So why wish it away? I’ll let the authors, Andrew Krepinevich and Barry Watts, explain. “We have endeavored to be as unbiased and objective as we could,” they write. “Yet neither of us can claim to be disinterested observers. We both have a long history with Marshall.” That history includes serving on Marshall’s staff, participating in subsequent studies sponsored by Marshall and currently leading an outside think tank that receives funding from Marshall’s office. “Once a member of Marshall’s coterie of trusted former net assessors and outside defense experts — ‘St. Andrew’s Prep’ — always a member,” they write with unabashed chumminess.
Kudos for the full disclosure. But when the authors lionize Marshall as “one of America’s most influential and enduring strategic thinkers,” who is talking — the respected analysts or the devoted acolytes who dedicated this very book to him? It’s a question that hangs over every page, making it hard to take the book’s arguments at face value.
But for the moment, let’s go ahead. Krepinevich and Watts emphasize that they’ve written not a biography but an intellectual history. We come to know Marshall more through reports and research papers than anecdotes or interviews. And despite the authors’ veneration of their mentor, the mind that emerges seems dissatisfied, distant, disengaged — a Cold War thinker fixated on finding better measures of Soviet strength, reluctant to wage the battles needed to influence policy and uninterested in the two most traumatic security challenges of the past half-century: Vietnam and 9/11.
Self-taught as a boy in the 1930s, Marshall devoured Dostoevsky, Tolstoy and Toynbee at his local Detroit library, eventually enrolling in the University of Chicago’s graduate program in economics. Drawn to statistics, he soon left school to join a new research institute in California that would become a leading source for Cold War nuclear strategy. Starting in 1949, the Rand Corp. became Marshall’s intellectual home for 22 years.
His early work reflected the mind-set of the time. In a study titled “The Deterrence and Strategy of Total War, 1959-1961,” Marshall spun harrowing scenarios for nuclear war. If the Soviet Union struck first, he concluded, the best response would be for the United States to attack counterforce targets in the U.S.S.R. “using high yield weapons with ground bursts so as to produce extensive fallout.” (The civilian casualties this approach would inflict were considered a “bonus.”)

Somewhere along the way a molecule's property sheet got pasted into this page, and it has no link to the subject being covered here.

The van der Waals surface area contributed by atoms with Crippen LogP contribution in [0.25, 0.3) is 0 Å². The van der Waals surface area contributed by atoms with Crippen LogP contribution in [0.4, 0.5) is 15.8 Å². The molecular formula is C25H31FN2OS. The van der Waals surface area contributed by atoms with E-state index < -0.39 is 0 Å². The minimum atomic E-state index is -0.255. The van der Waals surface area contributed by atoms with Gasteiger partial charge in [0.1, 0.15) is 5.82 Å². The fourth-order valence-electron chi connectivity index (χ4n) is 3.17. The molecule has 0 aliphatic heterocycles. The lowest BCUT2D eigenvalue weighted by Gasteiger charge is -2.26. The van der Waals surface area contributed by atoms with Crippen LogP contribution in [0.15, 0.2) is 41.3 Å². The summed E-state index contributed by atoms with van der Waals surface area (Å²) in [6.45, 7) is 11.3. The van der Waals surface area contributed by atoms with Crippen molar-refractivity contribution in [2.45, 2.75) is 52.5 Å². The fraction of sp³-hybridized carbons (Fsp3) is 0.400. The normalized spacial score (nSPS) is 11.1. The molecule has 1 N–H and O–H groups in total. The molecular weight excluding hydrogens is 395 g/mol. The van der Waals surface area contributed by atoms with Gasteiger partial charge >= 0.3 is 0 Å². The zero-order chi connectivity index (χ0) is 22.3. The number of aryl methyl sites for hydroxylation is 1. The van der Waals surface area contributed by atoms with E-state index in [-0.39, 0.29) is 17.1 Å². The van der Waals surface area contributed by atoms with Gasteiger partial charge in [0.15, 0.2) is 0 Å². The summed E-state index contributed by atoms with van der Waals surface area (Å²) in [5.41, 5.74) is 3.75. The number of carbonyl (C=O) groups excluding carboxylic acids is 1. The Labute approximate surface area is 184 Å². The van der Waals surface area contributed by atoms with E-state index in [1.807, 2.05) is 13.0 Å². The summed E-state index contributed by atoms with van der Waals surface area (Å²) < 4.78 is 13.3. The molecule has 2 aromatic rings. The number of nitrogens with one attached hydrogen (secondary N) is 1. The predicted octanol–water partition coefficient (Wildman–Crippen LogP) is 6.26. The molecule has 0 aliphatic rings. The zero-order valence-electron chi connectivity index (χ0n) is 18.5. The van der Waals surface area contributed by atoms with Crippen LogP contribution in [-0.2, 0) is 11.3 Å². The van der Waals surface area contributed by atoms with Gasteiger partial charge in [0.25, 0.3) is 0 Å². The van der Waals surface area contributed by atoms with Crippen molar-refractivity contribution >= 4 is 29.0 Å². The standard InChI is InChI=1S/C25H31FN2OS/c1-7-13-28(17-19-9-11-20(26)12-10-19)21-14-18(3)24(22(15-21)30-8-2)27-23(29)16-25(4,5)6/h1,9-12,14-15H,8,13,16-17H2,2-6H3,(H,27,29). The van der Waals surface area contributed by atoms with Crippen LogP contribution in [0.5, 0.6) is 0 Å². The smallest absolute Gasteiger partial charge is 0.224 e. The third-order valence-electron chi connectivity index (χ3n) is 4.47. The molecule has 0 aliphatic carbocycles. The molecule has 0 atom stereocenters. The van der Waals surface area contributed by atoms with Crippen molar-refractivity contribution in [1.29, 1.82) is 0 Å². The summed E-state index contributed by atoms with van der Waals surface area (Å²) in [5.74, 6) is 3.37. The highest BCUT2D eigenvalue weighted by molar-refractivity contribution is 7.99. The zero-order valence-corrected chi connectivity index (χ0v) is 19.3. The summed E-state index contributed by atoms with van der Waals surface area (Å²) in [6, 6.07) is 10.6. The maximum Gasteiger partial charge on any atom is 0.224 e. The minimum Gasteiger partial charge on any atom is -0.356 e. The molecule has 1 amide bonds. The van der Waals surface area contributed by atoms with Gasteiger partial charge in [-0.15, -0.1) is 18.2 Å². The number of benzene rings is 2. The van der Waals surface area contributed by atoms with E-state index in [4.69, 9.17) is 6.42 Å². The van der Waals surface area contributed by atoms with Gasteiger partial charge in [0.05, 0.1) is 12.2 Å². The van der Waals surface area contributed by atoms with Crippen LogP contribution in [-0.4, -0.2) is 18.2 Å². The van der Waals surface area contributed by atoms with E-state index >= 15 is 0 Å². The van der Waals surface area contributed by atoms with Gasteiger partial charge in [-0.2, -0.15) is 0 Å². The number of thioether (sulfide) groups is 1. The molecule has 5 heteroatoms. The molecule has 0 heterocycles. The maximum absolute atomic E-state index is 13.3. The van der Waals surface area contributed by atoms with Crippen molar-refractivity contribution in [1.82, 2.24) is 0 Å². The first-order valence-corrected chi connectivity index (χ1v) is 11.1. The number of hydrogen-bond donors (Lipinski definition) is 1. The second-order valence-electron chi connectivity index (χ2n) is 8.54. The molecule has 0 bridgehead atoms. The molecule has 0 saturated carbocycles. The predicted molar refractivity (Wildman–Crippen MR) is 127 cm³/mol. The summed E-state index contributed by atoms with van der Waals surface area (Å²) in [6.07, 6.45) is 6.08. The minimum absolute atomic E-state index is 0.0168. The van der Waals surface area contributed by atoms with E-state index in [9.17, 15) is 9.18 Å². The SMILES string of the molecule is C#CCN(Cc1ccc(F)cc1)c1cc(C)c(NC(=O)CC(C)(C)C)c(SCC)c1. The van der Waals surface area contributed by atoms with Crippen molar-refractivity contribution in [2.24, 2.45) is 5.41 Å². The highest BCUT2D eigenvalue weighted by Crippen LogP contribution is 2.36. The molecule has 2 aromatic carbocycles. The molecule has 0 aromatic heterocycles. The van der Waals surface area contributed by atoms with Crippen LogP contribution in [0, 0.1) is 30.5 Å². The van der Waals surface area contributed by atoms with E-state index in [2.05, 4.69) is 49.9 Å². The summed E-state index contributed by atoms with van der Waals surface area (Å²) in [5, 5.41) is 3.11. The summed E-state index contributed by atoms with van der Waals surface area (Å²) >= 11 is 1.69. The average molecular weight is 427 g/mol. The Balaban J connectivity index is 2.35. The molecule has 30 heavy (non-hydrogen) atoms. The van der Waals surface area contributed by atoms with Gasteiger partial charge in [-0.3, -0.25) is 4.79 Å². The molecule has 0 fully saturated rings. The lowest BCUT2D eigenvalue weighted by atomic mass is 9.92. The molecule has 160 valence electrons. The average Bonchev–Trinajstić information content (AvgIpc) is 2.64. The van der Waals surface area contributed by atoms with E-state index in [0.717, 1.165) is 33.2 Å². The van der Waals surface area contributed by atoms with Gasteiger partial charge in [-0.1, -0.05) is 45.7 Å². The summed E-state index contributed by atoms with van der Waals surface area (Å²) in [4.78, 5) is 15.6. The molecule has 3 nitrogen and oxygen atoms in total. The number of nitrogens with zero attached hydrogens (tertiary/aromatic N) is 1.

As the superpowers settled into stalemate, Marshall began exploring how the United States could compete long-term against the U.S.S.R. He challenged “rational-actor” models of Soviet behavior, believing instead that decisions reflected the competing interests of rival policymakers and bureaucracies. And he argued that the best way to compete with the Soviets was to boost those areas of defense where America was already stronger, forcing its rival to overcompensate and overspend.
In 1969, Henry Kissinger, then national security adviser to President Richard Nixon, asked Marshall to evaluate the intelligence the White House was receiving. It was supposed to be a brief Washington assignment, but Marshall never left. Two years later, Nixon established a Net Assessment Group in the National Security Council, responsible for “producing net assessments of US capabilities vis-a-vis those of foreign governments constituting a threat to US security.” Marshall became director, and soon the office moved to the Pentagon, where he conducted assessments of U.S. vs. Soviet ground forces, the strategic nuclear balance and NATO vs. the Warsaw Pact, among other subjects.
Here we encounter a significant conceptual problem, both in Marshall’s work and the book: The practice of net assessment — with which Marshall has become synonymous — is only vaguely defined. Krepinevich and Watts call it “an analytic framework for comprehending the fundamental character of a competitive situation.”
How about Marshall? In 1972, he wrote a memo that the authors hail as the “definitive, enduring vision” of net assessment. Yet in that document, they explain, Marshall “exhibited a reluctance — which he would demonstrate time and again over the next four decades — to produce anything approaching a methodology” for the effort. Instead, he emphasized that the assessments of U.S. weapons, forces and policies compared with those of other countries needed to be “careful” and “comprehensive,” and required “sustained intellectual effort” (all things that apply to, say, beekeeping). More baffling, Marshall did not share the memo with his staff; it was discovered three decades later, “filed away in a binder in Marshall’s office.”